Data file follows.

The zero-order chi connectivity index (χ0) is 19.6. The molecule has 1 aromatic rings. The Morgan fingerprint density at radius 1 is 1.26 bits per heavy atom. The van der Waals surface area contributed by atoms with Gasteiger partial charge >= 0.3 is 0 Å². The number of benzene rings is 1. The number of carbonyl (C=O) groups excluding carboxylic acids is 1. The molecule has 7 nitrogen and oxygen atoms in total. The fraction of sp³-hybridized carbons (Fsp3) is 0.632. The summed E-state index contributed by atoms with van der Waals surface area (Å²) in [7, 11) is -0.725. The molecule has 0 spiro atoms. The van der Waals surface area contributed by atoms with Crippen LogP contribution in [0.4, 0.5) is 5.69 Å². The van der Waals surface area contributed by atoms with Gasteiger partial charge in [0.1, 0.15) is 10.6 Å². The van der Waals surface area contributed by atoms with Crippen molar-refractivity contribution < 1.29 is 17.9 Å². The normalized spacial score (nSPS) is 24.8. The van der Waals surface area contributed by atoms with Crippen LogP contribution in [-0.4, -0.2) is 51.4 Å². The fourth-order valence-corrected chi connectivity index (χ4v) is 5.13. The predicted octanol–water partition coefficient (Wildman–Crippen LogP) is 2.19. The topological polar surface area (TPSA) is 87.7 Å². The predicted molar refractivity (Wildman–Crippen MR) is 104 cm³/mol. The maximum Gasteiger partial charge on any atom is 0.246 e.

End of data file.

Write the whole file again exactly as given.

The zero-order chi connectivity index (χ0) is 19.6. The molecule has 1 aromatic rings. The Morgan fingerprint density at radius 1 is 1.26 bits per heavy atom. The van der Waals surface area contributed by atoms with Gasteiger partial charge >= 0.3 is 0 Å². The number of benzene rings is 1. The number of carbonyl (C=O) groups excluding carboxylic acids is 1. The molecule has 7 nitrogen and oxygen atoms in total. The fraction of sp³-hybridized carbons (Fsp3) is 0.632. The summed E-state index contributed by atoms with van der Waals surface area (Å²) in [7, 11) is -0.725. The molecule has 0 spiro atoms. The van der Waals surface area contributed by atoms with Crippen LogP contribution in [0.4, 0.5) is 5.69 Å². The van der Waals surface area contributed by atoms with Gasteiger partial charge in [0.1, 0.15) is 10.6 Å². The van der Waals surface area contributed by atoms with Crippen molar-refractivity contribution < 1.29 is 17.9 Å². The normalized spacial score (nSPS) is 24.8. The van der Waals surface area contributed by atoms with Crippen LogP contribution in [-0.4, -0.2) is 51.4 Å². The fourth-order valence-corrected chi connectivity index (χ4v) is 5.13. The predicted octanol–water partition coefficient (Wildman–Crippen LogP) is 2.19. The topological polar surface area (TPSA) is 87.7 Å². The predicted molar refractivity (Wildman–Crippen MR) is 104 cm³/mol. The maximum Gasteiger partial charge on any atom is 0.246 e.